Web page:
My 86 yo father needs a knee replacement. It is a wise decision? He is in assisted living.

Follow
Share

He has dementia, problems understanding and seems paranoid at times. He is having difficulty with loss of control and uses me for a sounding board about everything that he thinks needs to be changed. He also has just "Failed" the test to be self medicating. He takes very few Rx meds. He says that the caregiving staff are VERY kind to him, but complains about everything else. He is in a good deal of pain has had Supartz injections and refuses more medication but is thinking about surgery now. I know he does not fully understand the risks of anesthesia, surgery and rehab and post surgery pain. I have been told that surgery at this age can increase dementia and possibly shorten his life. Please advise!

This question has been closed for answers. Ask a New Question.
Find Care & Housing
7

Answers

Show:
Shelle--
You have every right to be very concerned. The anesthesia alone is very scary for someone in their late 80's--he may "qualify" for the surgery, just to have NO anesthesiologist agree to be responsible for the "outcome". My DIL is an anesthesiologist and she has refused patients after examining them. In her professional opinion, if they would not have good outcome, she will refuse them.

Knee replacement CAN be done under a nerve block and on mild sedation--however, again, the anes. dr must agree to do it.

The rehab from a new knee is long and difficult. If dad is not 100% on board with the rehab and ensuing change to his life, I'd be against doing it.

Mother whined and begged for a 2nd hip replacement. Her first was a raging failure, she was in rehab for 8 weeks and wouldn't comply. Went from walking with a cane to needing a walker 24/7. Dr. said a 2nd replacement would probably put her in a wheelchair. AND he refused her as a patient and told her to never come back. (Sounds mean, but he said it nicely). She's 88 and a surgery addict.

I'd keep trying the shots and just about anything else to keep your dad going and out of pain.

Best of luck with this!! I's so hard!
Helpful Answer (2)
Report

Shelle, I remember back when my Dad, who was in his 90's, wanted to see an orthopedic doctor to see what could be done with his knee. He had bone on bone. Right away the doctor wanted to schedule my Dad for surgery, but Dad said no.

I mentioned the possible surgery to the sports & rehab doctor in my building, and he was all against my Dad having surgery at 90 plus it would take Dad almost a year to finish with rehab. And no way my Mom, also in her 90's, would be able to help Dad with getting him out of his chair or up the stairs.  Plus Mom would have refused outside help.  My help would have been useless as no way could I lift Dad or help him up the stairs [I was a senior myself].

Dad found a pain cream gel that helped him, the prescription was expensive but well worth it. With bone on bone situations, now a days there is a gel that can used between the bones, that has good results.
Helpful Answer (1)
Report

I would question the surgeon and others very closely about the rehab needed after a knee replacement. From what I've seen, it's very intense and ongoing (on a daily basis). I'd question whether your dad would be up to it. If he doesn't do the rehab as needed, I doubt he'd regain much mobility as a result. I have a neighbor who was in her 50s at the time of a knee replacement. She didn't do the exercises as prescribed (she was lazy) and didn't return to a good range-of-motion as a result. And she was 30 years younger than your dad.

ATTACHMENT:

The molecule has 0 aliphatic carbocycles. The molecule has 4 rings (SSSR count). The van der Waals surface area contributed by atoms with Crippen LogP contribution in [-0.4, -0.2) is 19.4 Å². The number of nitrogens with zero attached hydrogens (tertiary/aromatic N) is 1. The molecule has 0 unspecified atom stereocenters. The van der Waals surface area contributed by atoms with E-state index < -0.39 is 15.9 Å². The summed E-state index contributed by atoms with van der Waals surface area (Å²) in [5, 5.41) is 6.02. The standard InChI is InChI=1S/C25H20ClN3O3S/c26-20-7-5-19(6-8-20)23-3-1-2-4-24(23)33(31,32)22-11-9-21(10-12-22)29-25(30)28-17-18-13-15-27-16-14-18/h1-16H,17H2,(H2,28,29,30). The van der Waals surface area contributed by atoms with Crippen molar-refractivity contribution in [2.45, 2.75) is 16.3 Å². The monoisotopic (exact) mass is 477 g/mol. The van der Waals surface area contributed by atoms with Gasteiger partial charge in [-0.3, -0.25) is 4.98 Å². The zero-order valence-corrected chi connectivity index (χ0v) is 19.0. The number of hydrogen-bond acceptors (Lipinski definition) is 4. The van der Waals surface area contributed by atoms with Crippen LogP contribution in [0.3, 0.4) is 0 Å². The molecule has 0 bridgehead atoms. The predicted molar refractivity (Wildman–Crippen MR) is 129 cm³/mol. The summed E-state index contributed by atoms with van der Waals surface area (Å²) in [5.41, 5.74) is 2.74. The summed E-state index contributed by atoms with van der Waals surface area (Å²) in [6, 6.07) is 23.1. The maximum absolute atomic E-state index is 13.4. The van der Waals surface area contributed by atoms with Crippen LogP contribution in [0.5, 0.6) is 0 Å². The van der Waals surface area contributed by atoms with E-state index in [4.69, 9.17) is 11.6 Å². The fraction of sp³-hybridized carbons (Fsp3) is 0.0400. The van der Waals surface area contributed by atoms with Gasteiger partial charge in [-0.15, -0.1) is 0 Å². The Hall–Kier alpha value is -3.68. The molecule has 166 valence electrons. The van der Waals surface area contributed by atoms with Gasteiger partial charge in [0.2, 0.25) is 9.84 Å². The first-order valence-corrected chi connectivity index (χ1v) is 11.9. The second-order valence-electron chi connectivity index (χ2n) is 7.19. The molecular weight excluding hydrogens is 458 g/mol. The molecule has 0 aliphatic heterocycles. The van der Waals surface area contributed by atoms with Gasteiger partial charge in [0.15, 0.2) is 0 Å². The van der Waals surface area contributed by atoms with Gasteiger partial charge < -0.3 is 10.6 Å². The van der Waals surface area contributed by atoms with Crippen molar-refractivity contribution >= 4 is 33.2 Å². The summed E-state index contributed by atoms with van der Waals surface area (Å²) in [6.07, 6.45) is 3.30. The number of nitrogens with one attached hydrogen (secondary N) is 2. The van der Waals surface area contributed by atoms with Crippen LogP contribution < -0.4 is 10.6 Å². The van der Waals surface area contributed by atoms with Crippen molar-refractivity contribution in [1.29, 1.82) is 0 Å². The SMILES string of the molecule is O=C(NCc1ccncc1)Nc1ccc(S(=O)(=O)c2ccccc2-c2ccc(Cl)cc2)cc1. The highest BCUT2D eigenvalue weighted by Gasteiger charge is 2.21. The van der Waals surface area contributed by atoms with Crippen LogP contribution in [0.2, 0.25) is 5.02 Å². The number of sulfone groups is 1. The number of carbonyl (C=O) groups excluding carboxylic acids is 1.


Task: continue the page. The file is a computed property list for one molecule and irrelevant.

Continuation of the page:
Helpful Answer (2)
Report

My mom is much like your dad. She’s 86, major mobility problems, diabetic and has mild dementia. She’s in assisted living on a very high level of care.

She has a bad knee, bone on bone, only thing left is replacement surgery. She gets by with the occasional pain shot.

In her case the surgery is not worth it. Knee replacement is painful and rehab is not easy. I can’t see mom getting through this. And other than getting to the bathroom with a walker and assistance she is wheelchair bound.
Helpful Answer (3)
Report

Even if we were doctors here, it would be nearly impossible to diagnose your dad over the Internet. Only a hands-on exam by an orthopedic surgeon could determine for sure if the surgery would be beneficial and safe. There are no 100% guarantees. Having lived with both chronic knee and hip pain, I can attest to the fact that it has a negative effect on your whole life. It puts a lot of stress on your whole system.

As far as complaining about everything, I understand. Even when deep into dementia, part of us still realizes this place we are is not our home. Even if the people who take care of us are nice and kind, they are not our friends or family. Body parts betray us and don’t work. It’s hard to accept that things have changed, as have we, and we can no longer live the way we used to or do the things we did. As a good friend says, “It’s enough to p**s off the Pope.”

Speak frankly when you go to the doctor and include Dad in the conversation.
Helpful Answer (2)
Report

Thank you, I am his healthcare proxy and have POA. I have slipped the nurse and doctor notes but I now see a need to speak with the surgeon privately because my father becomes agitated when he does not understand.
Helpful Answer (0)
Report

Very difficult.

Are you your father's health care representative/proxy/POA? If so, and he is considered to lack the mental capacity to give informed consent to surgery, it is squarely your decision. Which sort of helps, but does land you with the buck too... (((you can't win))).

I'd write it all down, and score the pros and cons, and see what marks you come up with for and against the surgery. Have you yourself talked to his surgeon?
Helpful Answer (2)
Report

This question has been closed for answers. Ask a New Question.